Week of March 18: Jesus supplies not just enough, but an abundance
By THE REV. DOREEN SMALLS
Scripture: John 2:1-12
There are different signs all around us. We see signs that give us directions on the interstates and roads. They also instruct us on how to drive: when to yield, to stop, and to slow down. In stores, signs point us to the various departments and sections. Not only do signs supply us with directions, they also convey meanings and messages. In John’s Gospel, he introduces us to signs (miracles) performed by Jesus.
Many of life’s major decisions warrant a plan. While children are still young, parents prepare for their college education. During their college years, young adults make plans for professional careers. After a couple becomes engaged, making wedding plans is the next step. Most brides will confirm that preparing for upcoming nuptials is not always an easy task. Between the cake tastings, dress fittings, engagement parties, budget planning, menu selections, guest lists, and more, preparing for one’s wedding day is incredibly rewarding and somewhat exhausting.
During Jesus’ day, the traditional Jewish wedding lasted at least seven days! Banquets were held throughout the week for many guests and the entire week would include celebrations honoring the new couple. According to biblical scholars, the entire town or community would be invited. In order to accommodate a large crowd, careful planning was necessary.
In John’s Gospel, Jesus, his mother and his disciples were invited to a wedding celebration in the town of Cana. During the festivities, the wine ran out, and running out of wine was quite embarrassing to the new bride and groom.
Jesus’ mother notified him there was no longer any wine. She said, “They have no wine” (John 2:3). Jesus responded, “Woman, what concern is that to you and to me? My hour has not yet come” (John 2:4). Jesus’ reply seemed a bit harsh and rather indifferent. He just didn’t appear to be engaged in the problem. Maybe Jesus’ lack of eagerness was because his time or “hour” had not come for him to reveal his divine power. Perhaps, he did not plan to display his divine power at this wedding.
Have there been times in our lives when we did not feel the timing is right to take on significant tasks? Yet someone encourages us to take a risk or to step out on faith. What preparation is needed for you to take on a significant task? Who encourages you to step out on faith?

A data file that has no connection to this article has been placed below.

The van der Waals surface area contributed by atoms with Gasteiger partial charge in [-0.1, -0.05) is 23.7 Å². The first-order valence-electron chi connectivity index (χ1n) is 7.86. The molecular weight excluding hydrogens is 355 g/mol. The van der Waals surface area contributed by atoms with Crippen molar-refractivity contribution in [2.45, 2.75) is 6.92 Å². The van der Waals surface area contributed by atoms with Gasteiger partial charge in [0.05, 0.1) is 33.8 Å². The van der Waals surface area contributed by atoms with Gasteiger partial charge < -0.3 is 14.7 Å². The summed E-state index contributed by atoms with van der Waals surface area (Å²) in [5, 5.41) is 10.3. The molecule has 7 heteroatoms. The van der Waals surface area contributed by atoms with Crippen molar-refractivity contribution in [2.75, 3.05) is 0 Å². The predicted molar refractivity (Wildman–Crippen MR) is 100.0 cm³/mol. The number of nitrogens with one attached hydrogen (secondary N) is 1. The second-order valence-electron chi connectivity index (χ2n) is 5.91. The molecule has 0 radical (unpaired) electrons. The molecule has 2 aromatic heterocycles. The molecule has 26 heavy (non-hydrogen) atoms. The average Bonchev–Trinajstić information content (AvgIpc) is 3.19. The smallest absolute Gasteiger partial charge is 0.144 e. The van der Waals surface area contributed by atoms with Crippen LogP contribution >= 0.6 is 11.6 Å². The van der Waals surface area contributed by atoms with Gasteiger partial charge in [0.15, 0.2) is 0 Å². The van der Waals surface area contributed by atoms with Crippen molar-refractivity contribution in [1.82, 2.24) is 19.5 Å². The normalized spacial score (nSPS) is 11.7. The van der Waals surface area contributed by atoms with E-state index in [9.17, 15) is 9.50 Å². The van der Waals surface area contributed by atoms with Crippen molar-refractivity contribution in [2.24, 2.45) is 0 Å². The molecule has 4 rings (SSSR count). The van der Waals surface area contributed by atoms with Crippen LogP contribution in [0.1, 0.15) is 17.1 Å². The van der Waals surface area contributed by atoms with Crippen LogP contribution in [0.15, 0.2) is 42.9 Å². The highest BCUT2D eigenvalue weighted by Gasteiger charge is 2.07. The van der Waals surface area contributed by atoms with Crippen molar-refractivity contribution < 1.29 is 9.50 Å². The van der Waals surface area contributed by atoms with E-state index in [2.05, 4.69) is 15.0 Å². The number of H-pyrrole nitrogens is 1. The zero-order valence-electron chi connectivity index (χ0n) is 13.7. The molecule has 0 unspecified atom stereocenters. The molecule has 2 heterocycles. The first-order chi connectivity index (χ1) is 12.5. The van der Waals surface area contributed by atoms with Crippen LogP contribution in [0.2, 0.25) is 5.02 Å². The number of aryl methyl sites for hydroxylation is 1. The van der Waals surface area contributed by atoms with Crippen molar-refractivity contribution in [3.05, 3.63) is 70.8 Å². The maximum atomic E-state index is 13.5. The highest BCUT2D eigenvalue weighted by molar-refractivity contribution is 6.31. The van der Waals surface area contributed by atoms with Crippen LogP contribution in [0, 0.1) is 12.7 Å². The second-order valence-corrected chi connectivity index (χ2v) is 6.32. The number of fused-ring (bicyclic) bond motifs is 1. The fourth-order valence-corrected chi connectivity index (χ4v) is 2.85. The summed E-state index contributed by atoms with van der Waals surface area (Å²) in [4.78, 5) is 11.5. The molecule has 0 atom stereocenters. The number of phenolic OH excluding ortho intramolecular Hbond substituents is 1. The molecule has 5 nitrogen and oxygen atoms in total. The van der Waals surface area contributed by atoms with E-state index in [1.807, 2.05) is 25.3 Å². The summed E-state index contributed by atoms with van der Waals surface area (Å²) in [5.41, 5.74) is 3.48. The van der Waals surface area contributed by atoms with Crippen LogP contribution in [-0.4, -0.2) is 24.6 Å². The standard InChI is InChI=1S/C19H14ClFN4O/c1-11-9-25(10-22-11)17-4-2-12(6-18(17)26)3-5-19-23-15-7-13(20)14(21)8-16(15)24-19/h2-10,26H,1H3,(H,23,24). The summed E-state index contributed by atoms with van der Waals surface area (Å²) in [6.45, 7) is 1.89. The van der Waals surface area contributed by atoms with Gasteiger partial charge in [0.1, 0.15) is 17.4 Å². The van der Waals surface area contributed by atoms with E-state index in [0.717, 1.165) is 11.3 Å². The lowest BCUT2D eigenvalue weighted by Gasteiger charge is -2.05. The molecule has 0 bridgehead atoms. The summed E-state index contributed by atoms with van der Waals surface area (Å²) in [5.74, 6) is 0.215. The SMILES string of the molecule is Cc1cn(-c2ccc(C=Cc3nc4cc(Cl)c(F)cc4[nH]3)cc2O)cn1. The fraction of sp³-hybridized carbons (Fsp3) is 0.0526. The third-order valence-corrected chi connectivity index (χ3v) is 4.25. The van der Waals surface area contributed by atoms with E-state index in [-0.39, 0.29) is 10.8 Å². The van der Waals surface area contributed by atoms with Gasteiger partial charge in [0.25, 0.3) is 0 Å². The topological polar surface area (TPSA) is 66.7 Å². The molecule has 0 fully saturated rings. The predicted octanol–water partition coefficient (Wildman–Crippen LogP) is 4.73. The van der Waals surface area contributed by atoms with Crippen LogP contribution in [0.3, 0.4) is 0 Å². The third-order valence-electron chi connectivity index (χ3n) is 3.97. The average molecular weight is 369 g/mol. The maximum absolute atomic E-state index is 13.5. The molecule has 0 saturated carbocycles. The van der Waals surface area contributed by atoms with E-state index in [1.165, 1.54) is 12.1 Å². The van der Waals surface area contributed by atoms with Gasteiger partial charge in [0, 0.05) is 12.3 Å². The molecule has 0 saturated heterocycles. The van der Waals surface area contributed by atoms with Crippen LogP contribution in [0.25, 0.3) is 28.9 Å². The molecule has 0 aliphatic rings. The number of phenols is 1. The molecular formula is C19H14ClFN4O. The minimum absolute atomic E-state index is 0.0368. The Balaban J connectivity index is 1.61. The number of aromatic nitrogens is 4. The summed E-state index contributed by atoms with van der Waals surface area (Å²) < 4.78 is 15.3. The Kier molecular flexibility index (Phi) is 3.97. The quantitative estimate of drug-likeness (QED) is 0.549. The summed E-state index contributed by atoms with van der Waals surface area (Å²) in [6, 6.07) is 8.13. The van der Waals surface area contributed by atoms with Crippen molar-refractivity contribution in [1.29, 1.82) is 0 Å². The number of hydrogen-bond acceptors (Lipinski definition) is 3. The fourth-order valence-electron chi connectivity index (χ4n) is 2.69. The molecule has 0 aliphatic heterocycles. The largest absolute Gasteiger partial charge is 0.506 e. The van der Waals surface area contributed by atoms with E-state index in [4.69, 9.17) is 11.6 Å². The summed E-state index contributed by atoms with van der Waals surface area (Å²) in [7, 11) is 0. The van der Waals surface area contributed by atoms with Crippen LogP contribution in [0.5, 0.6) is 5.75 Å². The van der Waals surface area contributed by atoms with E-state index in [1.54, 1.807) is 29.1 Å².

Despite Jesus’ response, his mother told the servants, “Do whatever he tells you” (John 2:5). Jesus stood by the six stone jars that could hold 20- 30 gallons of water. He instructed the servants to fill the six stone jars with water and then to remove some of it. Next, he told them to take it to the chief steward (John 2:7-8). When the steward tasted the liquid, it was no longer water but it was wine. Jesus created 120-180 new gallons of wine out of water.
This was an abundance of wine – this was a miracle! Jesus did not just meet a need, he supplied more than enough. This is a reminder of Jesus miraculously feeding more than 5,000 people with two fish and five loaves of bread. After the feeding, there were twelve baskets left over (John 6:12-13). Paul testified the Lord “is able to accomplish abundantly far more than all we can ask or imagine” (Ephesians 3:20). And he promised blessings proved in “good measure, pressed down, shaken together, running over” (Luke 6:38).
This is the nature of the Lord’s provisions. Our God is not a God of lack but a God of abundance. Not only was there an abundance of wine but the wine was also the best wine. The chief steward stated, “Everyone serves the good wine first, and then the inferior wine after guests have become drunk. But you have kept the good wine until now” (John 2:10). The wine Jesus created was the finest wine, the best wine.
But this miracle was more than just changing water into wine. This miracle was a revelation of Jesus’ glory. This sign (miracle) along with the others listed in this Gospel remind us of the power and presence of God in Jesus Christ. The author pointed out these signs did two things: revealed his glory and led his disciples to believe in him (John2: 11).
The purpose of the signs was to say who Jesus was and so that those who believed in Him could have eternal life. That was true for the first readers of the Gospel and it is still true for us today. Who do you say Jesus is? What difference does that make in your life? How and where do you see the power of God at work today?
Jesus’ signs were to reveal the presence of God in him, leading to faith.
Rev. Doreen Smalls is an associate director at the Office of Connectional Ministries. Contact her at firstname.lastname@example.org.